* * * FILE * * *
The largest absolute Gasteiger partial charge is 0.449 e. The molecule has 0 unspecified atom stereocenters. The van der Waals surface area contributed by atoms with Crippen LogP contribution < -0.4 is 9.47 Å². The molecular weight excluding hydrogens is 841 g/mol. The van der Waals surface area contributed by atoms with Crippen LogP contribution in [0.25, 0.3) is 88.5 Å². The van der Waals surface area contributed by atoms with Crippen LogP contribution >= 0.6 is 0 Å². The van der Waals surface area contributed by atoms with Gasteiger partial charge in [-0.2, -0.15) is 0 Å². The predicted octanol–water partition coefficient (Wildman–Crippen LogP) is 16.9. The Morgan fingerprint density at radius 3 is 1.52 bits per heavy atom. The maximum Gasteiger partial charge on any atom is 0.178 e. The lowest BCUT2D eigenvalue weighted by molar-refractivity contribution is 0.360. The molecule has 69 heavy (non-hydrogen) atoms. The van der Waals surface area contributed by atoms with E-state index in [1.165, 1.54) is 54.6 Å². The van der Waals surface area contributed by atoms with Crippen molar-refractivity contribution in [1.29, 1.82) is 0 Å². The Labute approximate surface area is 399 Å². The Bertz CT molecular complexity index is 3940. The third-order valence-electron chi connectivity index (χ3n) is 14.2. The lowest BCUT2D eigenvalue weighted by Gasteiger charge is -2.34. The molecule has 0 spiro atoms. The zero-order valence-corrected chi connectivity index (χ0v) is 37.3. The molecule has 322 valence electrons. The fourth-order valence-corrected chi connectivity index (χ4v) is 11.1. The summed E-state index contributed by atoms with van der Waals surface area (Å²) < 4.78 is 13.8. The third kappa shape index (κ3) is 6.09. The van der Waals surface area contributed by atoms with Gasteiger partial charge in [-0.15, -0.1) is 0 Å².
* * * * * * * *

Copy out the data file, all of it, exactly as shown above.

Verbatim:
The largest absolute Gasteiger partial charge is 0.449 e. The molecule has 0 unspecified atom stereocenters. The van der Waals surface area contributed by atoms with Crippen LogP contribution < -0.4 is 9.47 Å². The molecular weight excluding hydrogens is 841 g/mol. The van der Waals surface area contributed by atoms with Crippen LogP contribution in [0.25, 0.3) is 88.5 Å². The van der Waals surface area contributed by atoms with Crippen LogP contribution >= 0.6 is 0 Å². The van der Waals surface area contributed by atoms with Gasteiger partial charge in [-0.2, -0.15) is 0 Å². The predicted octanol–water partition coefficient (Wildman–Crippen LogP) is 16.9. The Morgan fingerprint density at radius 3 is 1.52 bits per heavy atom. The maximum Gasteiger partial charge on any atom is 0.178 e. The lowest BCUT2D eigenvalue weighted by molar-refractivity contribution is 0.360. The molecule has 69 heavy (non-hydrogen) atoms. The van der Waals surface area contributed by atoms with E-state index in [1.165, 1.54) is 54.6 Å². The van der Waals surface area contributed by atoms with Crippen molar-refractivity contribution in [1.29, 1.82) is 0 Å². The Labute approximate surface area is 399 Å². The Bertz CT molecular complexity index is 3940. The third-order valence-electron chi connectivity index (χ3n) is 14.2. The lowest BCUT2D eigenvalue weighted by Gasteiger charge is -2.34. The molecule has 0 spiro atoms. The zero-order valence-corrected chi connectivity index (χ0v) is 37.3. The molecule has 322 valence electrons. The fourth-order valence-corrected chi connectivity index (χ4v) is 11.1. The summed E-state index contributed by atoms with van der Waals surface area (Å²) < 4.78 is 13.8. The third kappa shape index (κ3) is 6.09. The van der Waals surface area contributed by atoms with Gasteiger partial charge in [-0.15, -0.1) is 0 Å².